The scene for divorced women your age is not trouble-free. Not only do such women have the challenge of finding someone compatible with themselves, but their financial situations may make them less sought-after for marriage. Some of these men are concerned that if the woman they are dating has children or other obligations, it might at some point become a financial burden to him that he cannot or does not want to deal with.

In addition, you are correct to assume that guys in your age bracket typically prefer to date women in their 30s and younger. To be honest, when I suggest a 40-year-old divorced woman to a man the same age, he will in most cases reject her. That is not to say that her age is the only basis for the rejection. There oftentimes are other factors too. But the reality remains that when I suggest that same woman to a man in his fifties, his reaction to accepting her is commonly positive. I need to point out that this situation is not necessarily across the board, as I have seen a number of exceptions.

A newly divorced woman is generally vulnerable. When a man demonstrates positive attention, it naturally feels encouraging that he is interested in her. Unfortunately for her, it is not always marriage that he ultimately hopes to attain.

The situation for women your age is not hopeless, and yes it is possible to find true love, as there are men seeking the same. But you have to be savvy in this market. If a shadchan suggests a guy that seems compatible with you, or if you meet someone on your own, make it clear that you are not open to dating for fun. Do not be shy about vocalizing your concerns and your seriousness in dating only for marriage.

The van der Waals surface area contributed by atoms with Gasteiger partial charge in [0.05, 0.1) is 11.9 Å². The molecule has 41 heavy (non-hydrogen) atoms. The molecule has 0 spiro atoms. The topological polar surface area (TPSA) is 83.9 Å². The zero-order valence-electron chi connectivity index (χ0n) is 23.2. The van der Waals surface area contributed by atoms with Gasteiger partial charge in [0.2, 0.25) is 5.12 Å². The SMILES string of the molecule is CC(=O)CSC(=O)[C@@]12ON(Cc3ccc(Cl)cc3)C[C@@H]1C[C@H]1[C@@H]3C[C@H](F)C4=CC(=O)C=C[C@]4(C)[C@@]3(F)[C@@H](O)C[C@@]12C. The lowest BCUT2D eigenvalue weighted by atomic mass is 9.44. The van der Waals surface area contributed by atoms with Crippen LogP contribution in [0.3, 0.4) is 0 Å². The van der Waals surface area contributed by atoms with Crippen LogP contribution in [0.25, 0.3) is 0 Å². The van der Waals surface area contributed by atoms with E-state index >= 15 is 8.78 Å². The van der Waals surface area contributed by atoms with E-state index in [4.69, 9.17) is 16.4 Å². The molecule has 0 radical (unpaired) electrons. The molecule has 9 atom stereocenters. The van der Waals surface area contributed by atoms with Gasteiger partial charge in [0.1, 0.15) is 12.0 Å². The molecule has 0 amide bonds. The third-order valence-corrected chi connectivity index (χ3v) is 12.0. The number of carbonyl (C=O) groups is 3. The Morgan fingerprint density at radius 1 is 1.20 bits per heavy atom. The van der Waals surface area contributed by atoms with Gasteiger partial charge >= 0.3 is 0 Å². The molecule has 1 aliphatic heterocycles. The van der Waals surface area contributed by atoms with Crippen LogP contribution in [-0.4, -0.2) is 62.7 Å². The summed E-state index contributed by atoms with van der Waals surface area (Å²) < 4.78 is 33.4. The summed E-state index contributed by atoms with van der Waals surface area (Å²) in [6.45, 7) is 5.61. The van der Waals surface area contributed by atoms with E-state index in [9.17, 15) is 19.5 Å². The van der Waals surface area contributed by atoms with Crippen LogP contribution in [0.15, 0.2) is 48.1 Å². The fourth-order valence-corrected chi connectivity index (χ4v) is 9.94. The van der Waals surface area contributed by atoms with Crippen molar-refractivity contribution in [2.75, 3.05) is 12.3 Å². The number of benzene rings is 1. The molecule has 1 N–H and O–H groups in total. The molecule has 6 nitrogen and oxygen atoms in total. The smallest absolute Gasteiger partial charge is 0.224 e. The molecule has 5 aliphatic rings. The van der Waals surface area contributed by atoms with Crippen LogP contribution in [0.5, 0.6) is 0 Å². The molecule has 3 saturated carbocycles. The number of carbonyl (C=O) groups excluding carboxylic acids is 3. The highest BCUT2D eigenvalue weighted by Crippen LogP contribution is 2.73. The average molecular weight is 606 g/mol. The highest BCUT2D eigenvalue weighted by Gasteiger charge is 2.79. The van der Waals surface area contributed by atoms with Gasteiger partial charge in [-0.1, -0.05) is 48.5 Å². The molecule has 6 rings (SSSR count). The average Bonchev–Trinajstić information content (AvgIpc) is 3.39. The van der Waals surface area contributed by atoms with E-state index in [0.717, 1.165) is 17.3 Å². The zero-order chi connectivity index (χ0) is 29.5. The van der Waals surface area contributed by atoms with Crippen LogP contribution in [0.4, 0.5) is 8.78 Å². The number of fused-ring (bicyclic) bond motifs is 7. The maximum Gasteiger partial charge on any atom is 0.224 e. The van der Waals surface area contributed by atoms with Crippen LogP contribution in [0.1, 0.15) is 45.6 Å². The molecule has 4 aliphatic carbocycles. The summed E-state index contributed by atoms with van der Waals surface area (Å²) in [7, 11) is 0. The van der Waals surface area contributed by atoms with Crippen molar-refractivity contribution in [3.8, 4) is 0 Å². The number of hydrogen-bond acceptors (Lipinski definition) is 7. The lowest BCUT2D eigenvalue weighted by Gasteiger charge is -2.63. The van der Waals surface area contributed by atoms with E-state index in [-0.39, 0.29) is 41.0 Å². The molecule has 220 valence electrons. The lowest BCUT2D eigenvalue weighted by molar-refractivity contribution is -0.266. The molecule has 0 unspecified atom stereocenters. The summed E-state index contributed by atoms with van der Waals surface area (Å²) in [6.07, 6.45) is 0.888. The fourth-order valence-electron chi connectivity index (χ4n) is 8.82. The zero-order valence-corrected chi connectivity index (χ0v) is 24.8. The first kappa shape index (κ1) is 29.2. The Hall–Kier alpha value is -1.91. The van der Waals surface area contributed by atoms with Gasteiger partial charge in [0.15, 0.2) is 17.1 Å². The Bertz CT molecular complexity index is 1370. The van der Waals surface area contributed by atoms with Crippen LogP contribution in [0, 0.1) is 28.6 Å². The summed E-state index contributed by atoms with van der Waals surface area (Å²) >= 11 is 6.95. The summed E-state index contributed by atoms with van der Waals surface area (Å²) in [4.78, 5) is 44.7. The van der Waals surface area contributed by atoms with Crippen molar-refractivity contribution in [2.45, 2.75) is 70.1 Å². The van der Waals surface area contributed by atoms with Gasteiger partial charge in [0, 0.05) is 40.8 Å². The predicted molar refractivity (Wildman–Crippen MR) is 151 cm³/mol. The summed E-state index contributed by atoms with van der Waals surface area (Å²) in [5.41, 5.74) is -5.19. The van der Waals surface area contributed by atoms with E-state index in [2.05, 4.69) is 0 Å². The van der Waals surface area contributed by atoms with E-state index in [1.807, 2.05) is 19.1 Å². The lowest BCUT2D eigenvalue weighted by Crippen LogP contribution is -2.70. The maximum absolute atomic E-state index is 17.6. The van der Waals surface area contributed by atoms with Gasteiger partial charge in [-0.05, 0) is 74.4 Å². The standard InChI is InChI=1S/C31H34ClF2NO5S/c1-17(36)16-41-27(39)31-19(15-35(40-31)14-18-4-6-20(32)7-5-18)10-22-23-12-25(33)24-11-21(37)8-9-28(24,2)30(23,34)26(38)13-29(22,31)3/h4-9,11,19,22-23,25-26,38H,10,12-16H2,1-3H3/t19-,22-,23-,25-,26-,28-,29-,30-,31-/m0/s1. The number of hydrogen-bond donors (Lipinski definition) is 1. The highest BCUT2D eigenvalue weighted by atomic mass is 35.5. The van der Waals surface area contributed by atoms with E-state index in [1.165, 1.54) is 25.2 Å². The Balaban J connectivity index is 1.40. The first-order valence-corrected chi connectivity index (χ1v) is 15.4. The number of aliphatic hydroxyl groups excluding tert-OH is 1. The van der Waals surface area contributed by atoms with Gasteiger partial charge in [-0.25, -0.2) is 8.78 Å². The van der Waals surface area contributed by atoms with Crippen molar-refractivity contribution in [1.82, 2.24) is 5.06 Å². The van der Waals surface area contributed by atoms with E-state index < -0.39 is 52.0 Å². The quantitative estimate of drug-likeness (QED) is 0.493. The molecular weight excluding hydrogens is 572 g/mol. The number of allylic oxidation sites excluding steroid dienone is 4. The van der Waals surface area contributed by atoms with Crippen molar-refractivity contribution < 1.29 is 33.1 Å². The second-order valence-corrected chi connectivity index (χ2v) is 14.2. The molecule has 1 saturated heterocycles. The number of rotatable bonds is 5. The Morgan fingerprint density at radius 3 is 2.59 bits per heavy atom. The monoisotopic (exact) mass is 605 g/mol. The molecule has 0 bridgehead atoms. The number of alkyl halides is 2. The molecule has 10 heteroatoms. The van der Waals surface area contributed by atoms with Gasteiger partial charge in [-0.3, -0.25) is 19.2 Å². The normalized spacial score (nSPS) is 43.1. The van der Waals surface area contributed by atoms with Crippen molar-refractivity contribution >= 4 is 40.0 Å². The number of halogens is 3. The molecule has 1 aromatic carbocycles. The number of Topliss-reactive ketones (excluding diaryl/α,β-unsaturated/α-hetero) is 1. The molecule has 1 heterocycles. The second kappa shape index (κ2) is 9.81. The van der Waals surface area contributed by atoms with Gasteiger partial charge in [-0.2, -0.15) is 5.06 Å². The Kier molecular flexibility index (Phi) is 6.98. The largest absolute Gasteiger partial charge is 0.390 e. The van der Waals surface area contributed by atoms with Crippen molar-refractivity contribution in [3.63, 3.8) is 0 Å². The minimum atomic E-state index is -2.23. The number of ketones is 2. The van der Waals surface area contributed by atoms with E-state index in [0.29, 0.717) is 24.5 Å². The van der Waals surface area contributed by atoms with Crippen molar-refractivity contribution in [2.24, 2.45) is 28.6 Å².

When in a dating relationship, be cognizant of a guy’s attentiveness toward you. Allow yourself to be suspicious if the guy suddenly drops out of sight with no explanation and then makes a sudden reappearance. I am not advocating that a woman should start behaving like a detective when in a relationship, lest she turn the guy completely off. However, it is important to keep the lines of communication open. The concerns that you state only become problematic when a man and a woman are not on the same page. If a woman is looking to remarry and she somehow finds herself in a relationship with a guy who is taking advantage of her time and emotions, she must advocate on her own behalf and be strong to end such a relationship.

Please understand that despite what you hear and see, there are still plenty of exceptionally decent and honorable divorced men who sincerely seek remarriage. And playing games is not even on their radar. These men are disgusted by the type of behavior you describe, and will not even associate with such people.

I trust that you will find the true love you seek, whether it means embarking on a reconciliation with your ex-husband or entering the dating scene. Every person deserves to find what they need most in life. Believe in yourself and trust in Hashem to guide you with the insight to recognize the moment in time when your zivug sheini will come into view.

Baila Sebrow is president of Neshoma Advocates, communications and recruitment liaison for Sovri-Beth Israel, executive director of Teach Our Children, and a shadchanis. She can be reached at v

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Posted by on November 30, 2013. Filed under In This Week's Edition. You can follow any responses to this entry through the RSS 2.0. Both comments and pings are currently closed.